Working for equal education for all students
With Hispanic students representing nearly half of the Clark County school district, Darlin (Darlene) Delgado is working to bridge this gap between the community and educational system. As a veteran educator and newly appointed principal of Clark County School District’s Virtual High School and Academy for Individualized Study, she is implementing programs to benefit all students of Southern Nevada.
Delgado helped develop a campus master schedule to maximize student learning for college and career readiness, direct and coordinate the process for the National Academy Foundation accreditation of the Business Information Technology Academy and implement district and school goals. Delgado also served as dean of students at the Las Vegas Academy of International Studies, Performing & Visual Arts. While there, she monitored student behavior in compliance with CCSD policies and regulations, pupil personnel services and maintained discipline by enforcing school and district rules.
Delgado moved to Las Vegas when she was 11 years old with her family from El Salvador and she spoke no English at the time. “My father relocated our family of seven to Las Vegas to escape from the atrocities of a civil war. He was determined to provide his family a life of freedom and opportunity; he worked as a kitchen worker and porter in various casinos,” she explained.
“My parents instilled in me that education was the great equalizer. I often heard from my father that education was my ticket out of poverty and that if I wanted a good life, I had to have a good education.”
Educated through the Clark County School District, she credits her experience for helping her achieve many of her goals. “While in high school, I had wonderful and inspiring teachers who believed in my potential. My school counselor, Mr. Montoya guided and helped me get into college and get a scholarship. For me, my career choice has been a personal mission. I give credit to my teachers, counselors, mentors and family for my education.”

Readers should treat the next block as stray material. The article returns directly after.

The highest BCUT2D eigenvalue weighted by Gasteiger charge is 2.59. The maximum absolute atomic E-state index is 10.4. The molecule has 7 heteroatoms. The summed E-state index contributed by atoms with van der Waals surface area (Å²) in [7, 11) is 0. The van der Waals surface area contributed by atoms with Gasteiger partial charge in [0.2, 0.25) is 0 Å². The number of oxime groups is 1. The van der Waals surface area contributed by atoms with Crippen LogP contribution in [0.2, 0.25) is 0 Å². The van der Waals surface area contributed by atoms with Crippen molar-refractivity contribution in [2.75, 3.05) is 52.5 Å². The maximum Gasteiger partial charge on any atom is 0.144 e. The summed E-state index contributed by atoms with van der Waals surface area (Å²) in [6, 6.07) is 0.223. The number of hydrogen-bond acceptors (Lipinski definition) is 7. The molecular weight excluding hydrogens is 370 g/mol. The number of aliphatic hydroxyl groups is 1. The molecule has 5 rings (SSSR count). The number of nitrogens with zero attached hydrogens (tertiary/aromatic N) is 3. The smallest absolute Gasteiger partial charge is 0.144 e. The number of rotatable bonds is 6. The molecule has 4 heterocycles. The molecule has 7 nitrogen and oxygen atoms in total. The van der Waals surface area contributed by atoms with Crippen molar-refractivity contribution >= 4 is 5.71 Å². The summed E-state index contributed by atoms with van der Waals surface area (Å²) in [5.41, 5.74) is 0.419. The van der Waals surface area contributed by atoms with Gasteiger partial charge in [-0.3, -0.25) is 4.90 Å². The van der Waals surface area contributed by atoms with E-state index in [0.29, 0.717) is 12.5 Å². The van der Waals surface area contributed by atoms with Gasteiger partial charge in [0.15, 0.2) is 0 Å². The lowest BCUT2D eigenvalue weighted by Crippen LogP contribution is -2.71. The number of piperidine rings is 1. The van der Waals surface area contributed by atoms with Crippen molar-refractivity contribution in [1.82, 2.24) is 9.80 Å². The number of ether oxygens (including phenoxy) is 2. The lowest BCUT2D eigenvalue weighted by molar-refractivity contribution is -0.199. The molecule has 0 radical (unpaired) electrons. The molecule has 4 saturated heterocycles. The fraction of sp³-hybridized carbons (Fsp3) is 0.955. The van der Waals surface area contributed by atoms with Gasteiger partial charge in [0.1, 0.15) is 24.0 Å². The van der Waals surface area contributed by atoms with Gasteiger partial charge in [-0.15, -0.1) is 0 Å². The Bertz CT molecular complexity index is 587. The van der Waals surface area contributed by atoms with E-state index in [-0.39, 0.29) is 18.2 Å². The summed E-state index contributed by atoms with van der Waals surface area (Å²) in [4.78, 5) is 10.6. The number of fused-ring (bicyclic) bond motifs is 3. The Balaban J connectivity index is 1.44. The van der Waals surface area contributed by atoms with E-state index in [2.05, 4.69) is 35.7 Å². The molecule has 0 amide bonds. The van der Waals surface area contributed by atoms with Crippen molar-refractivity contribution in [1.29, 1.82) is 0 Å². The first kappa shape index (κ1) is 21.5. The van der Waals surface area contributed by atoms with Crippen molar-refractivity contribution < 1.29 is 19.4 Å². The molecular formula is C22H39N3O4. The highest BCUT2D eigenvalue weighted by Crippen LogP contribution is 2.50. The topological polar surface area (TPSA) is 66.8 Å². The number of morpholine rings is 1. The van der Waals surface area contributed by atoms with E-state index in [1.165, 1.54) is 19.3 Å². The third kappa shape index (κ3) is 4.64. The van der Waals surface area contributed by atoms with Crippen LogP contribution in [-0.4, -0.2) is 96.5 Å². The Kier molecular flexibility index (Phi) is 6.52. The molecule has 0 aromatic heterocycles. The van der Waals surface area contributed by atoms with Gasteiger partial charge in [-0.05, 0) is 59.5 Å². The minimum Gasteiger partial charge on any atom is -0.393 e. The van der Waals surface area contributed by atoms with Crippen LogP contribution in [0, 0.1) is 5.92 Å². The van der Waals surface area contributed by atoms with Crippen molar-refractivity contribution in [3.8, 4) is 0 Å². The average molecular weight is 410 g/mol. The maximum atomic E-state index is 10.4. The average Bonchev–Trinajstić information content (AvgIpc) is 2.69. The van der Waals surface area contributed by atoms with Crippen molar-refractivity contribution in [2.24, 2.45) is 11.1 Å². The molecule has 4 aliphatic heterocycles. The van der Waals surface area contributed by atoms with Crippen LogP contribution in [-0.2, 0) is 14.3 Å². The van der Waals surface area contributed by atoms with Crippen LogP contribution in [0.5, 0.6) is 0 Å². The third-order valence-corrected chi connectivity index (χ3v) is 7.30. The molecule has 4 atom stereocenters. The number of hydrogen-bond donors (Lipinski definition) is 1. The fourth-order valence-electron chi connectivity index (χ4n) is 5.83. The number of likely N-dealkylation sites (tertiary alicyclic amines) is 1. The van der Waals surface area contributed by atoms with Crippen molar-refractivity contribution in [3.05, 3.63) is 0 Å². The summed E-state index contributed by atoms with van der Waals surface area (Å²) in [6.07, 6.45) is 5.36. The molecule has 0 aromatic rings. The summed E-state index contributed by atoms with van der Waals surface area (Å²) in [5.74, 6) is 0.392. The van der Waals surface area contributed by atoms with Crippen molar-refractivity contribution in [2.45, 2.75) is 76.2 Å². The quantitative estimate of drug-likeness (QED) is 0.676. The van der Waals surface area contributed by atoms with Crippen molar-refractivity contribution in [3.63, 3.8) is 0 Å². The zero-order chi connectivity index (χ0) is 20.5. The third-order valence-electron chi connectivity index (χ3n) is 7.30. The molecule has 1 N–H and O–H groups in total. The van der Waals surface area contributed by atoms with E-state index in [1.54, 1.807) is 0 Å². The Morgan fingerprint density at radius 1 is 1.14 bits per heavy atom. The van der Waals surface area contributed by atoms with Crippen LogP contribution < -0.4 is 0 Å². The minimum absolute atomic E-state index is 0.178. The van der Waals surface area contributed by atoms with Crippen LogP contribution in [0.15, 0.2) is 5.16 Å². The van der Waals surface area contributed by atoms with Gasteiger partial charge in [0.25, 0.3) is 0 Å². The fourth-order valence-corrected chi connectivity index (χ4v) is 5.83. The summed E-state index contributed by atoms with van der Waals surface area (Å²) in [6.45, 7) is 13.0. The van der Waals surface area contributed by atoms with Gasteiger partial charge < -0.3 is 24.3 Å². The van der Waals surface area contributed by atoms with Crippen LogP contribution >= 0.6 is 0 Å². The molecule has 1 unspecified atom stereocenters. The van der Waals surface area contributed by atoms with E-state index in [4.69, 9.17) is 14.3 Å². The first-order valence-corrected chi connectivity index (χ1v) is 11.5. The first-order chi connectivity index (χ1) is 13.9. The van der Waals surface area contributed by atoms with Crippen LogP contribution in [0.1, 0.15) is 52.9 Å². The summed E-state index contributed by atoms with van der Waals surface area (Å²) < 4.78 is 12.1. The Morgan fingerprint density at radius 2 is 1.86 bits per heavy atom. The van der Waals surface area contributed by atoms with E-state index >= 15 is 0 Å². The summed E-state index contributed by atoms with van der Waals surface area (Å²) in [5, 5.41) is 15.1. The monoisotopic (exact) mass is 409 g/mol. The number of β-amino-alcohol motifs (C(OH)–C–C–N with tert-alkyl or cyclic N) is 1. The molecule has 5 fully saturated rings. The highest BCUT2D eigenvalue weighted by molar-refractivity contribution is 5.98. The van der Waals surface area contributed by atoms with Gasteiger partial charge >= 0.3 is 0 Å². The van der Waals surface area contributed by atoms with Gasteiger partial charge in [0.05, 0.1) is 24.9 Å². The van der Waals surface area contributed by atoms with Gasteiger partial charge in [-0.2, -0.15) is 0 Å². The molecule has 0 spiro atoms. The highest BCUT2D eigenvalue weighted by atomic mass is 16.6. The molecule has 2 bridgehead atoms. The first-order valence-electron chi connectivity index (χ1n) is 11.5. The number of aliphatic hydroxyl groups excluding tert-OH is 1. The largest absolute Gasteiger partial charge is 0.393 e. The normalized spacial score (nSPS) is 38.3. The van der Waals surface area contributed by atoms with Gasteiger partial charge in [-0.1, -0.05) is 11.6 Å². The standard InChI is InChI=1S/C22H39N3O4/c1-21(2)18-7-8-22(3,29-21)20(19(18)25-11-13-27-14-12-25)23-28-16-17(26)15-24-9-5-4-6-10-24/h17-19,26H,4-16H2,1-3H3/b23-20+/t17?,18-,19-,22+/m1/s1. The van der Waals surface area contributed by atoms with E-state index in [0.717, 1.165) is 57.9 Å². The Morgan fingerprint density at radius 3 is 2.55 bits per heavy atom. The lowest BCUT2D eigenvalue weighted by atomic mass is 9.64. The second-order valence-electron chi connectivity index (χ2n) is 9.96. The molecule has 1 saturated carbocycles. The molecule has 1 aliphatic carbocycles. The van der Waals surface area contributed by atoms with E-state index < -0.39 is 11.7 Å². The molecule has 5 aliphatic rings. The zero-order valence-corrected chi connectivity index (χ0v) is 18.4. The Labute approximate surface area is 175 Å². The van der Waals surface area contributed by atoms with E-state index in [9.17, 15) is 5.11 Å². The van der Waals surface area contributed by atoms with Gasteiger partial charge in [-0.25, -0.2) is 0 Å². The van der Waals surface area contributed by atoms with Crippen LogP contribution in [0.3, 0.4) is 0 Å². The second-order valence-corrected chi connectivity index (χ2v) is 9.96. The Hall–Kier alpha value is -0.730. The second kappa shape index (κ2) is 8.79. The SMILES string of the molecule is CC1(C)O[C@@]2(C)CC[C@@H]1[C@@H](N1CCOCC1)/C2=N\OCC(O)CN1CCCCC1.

She earned a Bachelor of Science degree in Secondary Education from the University of Nevada, Las Vegas and a Master of Arts degree in Educational Administration from the University of Phoenix.
“I wanted to pay back to all of the teachers and everyone who helped me along the way so I also became a teacher,” she said. Delgado chose to advance her education because, “as a teacher, you impact the students you are teaching but once you become an administrator, your effects are quadrupled and you reach a bigger group of students.”
While a teacher, Delgado, “realized that mentoring became part of my daily interactions with my students. I especially remember one young lady who was my student. During her senior year, Esmeralda told me that she was applying for Metro’s cadet program. At first, I was a little apprehensive because I could not envision Esmeralda as a police officer; she was five feet two inches and a girly girl. I completed her reference and later she was accepted into the cadet program. As soon as she turned 21, Esmeralda became a Metro officer and is now a detective. Currently, I have been mentoring three young, new Hispanic teachers who graduated from Clark County School District high schools. One of them is one of my former students and the other two I have met through colleagues.”
In her personal life, Delgado has been married to, “her supportive, best friend and husband for twenty years. We have three children who keep us busy.” Delgado is grateful to the many people she has met and, “I know that each one of them has left a long lasting impression in my professional and personal life.” Delgado is working to create the same opportunities as a Fearless Female.